Fix an odd prime $p$ and set $\zeta=e^{2\pi i/p}$. We define the quadratic Gauss sum as

$$g=\sum_{n=0}^{p-1} \zeta^{n^2}.$$

It's pretty easy to show that

$$g^2= \begin{cases} p & \textrm{if } p\equiv 1 \mod 4 \\\ -p & \textrm{if } p\equiv 3 \mod 4, \end{cases}$$

and from this we can deduce quadratic reciprocity; it's harder to determine the modulus. We can actually find an explicit formula for $g$, namely:

$$g= \begin{cases} \sqrt{p} & \textrm{if } p\equiv 1 \mod 4 \\\ i\sqrt{p} & \textrm{if } p\equiv 3 \mod 4. \end{cases}$$

This is the result I refer to for the remainder of the question.


Can we categorify this result?

By categorification, I mean the opposite of decategorification, and by decategorification, I mean the process of removing structure by e.g. taking the cardinality of a set or the dimension of a vector space. (Thus an example of categorification would be interpreting some combinatorial identity of positive integers as a bijection between sets.) This is intentionally vague, because there are plenty of people who have a much better idea of what constitutes categorification than I do, so feel free to interpret "categorification" liberally.


Gauss's original proof of our result uses q-binomial coefficients. (A modern exposition of this proof can be found in "The determination of Gauss sums" by Bruce C. Berndt and Ronald J. Evans.)

Now, $q$-binomial coefficients can be categorified by Grassmannian varieties. What I mean by that is: the $q$-binomial coefficient $\binom{n}{k}_q$ is the number of $k$-dimensional subspaces of an $n$-dimensional vector space over the finite field $\mathbb{F}_q$, i.e. the cardinality of the Grassmannian $\textrm{Gr}(n,k)$. Basically, I'm wondering if there is some way this can be connected to the formula for the quadratic Gauss sum, seeing as how the formula is clearly related to the properties of $q$-binomial coefficients.

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    $\begingroup$ The paper, "arxiv.org/abs/math.CT/0212377" makes precise and proves the following principle, "if an arithmetic statement about the objects can be proved by pretending that they are complex numbers, then there also exists an honest proof". $\endgroup$ Jan 3 '13 at 18:02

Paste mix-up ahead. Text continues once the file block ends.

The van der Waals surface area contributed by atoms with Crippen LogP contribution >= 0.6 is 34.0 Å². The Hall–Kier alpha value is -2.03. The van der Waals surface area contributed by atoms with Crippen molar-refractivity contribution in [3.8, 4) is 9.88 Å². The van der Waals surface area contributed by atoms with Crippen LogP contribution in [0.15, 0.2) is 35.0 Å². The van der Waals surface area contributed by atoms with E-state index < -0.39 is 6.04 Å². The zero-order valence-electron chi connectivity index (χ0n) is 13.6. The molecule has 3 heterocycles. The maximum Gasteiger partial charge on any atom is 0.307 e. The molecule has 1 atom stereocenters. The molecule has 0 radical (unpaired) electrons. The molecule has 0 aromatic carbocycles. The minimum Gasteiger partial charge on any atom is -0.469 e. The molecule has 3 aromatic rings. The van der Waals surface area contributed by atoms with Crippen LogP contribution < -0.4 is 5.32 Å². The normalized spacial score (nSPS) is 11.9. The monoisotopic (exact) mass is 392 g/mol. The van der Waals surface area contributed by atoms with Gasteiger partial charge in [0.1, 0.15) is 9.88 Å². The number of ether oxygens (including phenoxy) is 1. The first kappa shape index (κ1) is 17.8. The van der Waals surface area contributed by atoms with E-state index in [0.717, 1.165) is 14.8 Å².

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    $\begingroup$ Thanks for your comment. I've heard of that result before somewhere, but never managed to track down a reference. It's very interesting, but doesn't really answer my question. If I had some result about objects that decategorified to this Gauss sum identity, then this paper might give me a proof "for free"; the problem is, I don't know what to prove about the objects yet! $\endgroup$ Jan 5 '13 at 0:48

Since you are using an vague definition of categorification, the following maybe relevant. Gauss sums appear in the theory of (pre)-modular categories. The Gauss sum can be viewed as the sum of values of the quadratic form $$\zeta\colon \mathbb{Z}/p\mathbb{Z}\longrightarrow \mathbb{C}^\times, \quad n\longmapsto \zeta^{n^2}.$$ According to [1], "Premodular or ribbon categories are categorical generalizations of quadratic forms of finite abelian groups". As a reference for this analogy, see for example Example 8.13.5 and Section 8.4 of [2]. Any quadratic form $\omega\colon G\to \mathbb{C}^\times$ of an abelian group $G$ gives rise to a tensor category $\mathcal{C}(G,\omega)$ with simple objects $X_g$ corresponding to the elements $g$ of $G$.

A pre-modular category is, a tensor category with duals, a braiding, which is a collection of functorial isomorphisms $c_{X,Y}\colon X\otimes Y\to Y\otimes X$, and other favourable properties like having a finite set of simple objects. To any pre-modular category one can associate the datum of an $S$-matrix which has a motivation from Physics which is a driving force behing the theory of modular categories. The $S$-matrix of the category $\mathcal{C}(G,\omega)$ now corresponds to $\left(b(g,h)\right)_{g,h\in G}$, where $$b(g,h)=\frac{\omega(gh)}{\omega(g)\omega(h)}.$$ In general, the $S$-matrix is defined by $S_{X,Y}=\operatorname{Tr}(c_{Y,X}c_{X,Y})$ for representatives of simple objects $X,Y$ in a pre-modular category $\mathcal{C}$. This used the categorical trace $\operatorname{Tr}$ of $\mathcal{C}$ which is defined using duality. A pre-modular category is modular if the $S$-matrix is non-degenerate. For $\mathcal{C}(G,\omega)$, this condition is equivalent to non-negeneracy of $\omega$.

Therefore, picking $G=\mathbb{Z}/p\mathbb{Z}$ with the above pairing $\omega=\zeta$ gives a modular tensor category categorifying (the group algebra of) $\mathbb{Z}/p\mathbb{Z}$, which is its Grothendieck ring, together with the Gauss sum, which is given by the sum $$g=\sum_{g\in G} \theta_{X_g}\dim (X_g)^2,$$ where $\dim(X_g)$ is the categorical dimension of an object $X_g$, and $\theta_{X_g}$ is the scalar defining the so-called twist isomorphism of $X_g$. In the case of $\mathcal{C}(G,\omega)$, $\theta_{X_g}=b(g,g)$. Gauss sums an invariant for general pre-modular categories.

[1] S.-H. Ng, A. Schopieray, and Y. Wang: Higher Gauss Sums of Modular Categories. https://arxiv.org/pdf/1812.11234.pdf

[2] P. Etingof, S. Gelaki, D. Nikshych, V. Ostrik: Tensor Categories, Mathematical Surveys and Monographs, AMS


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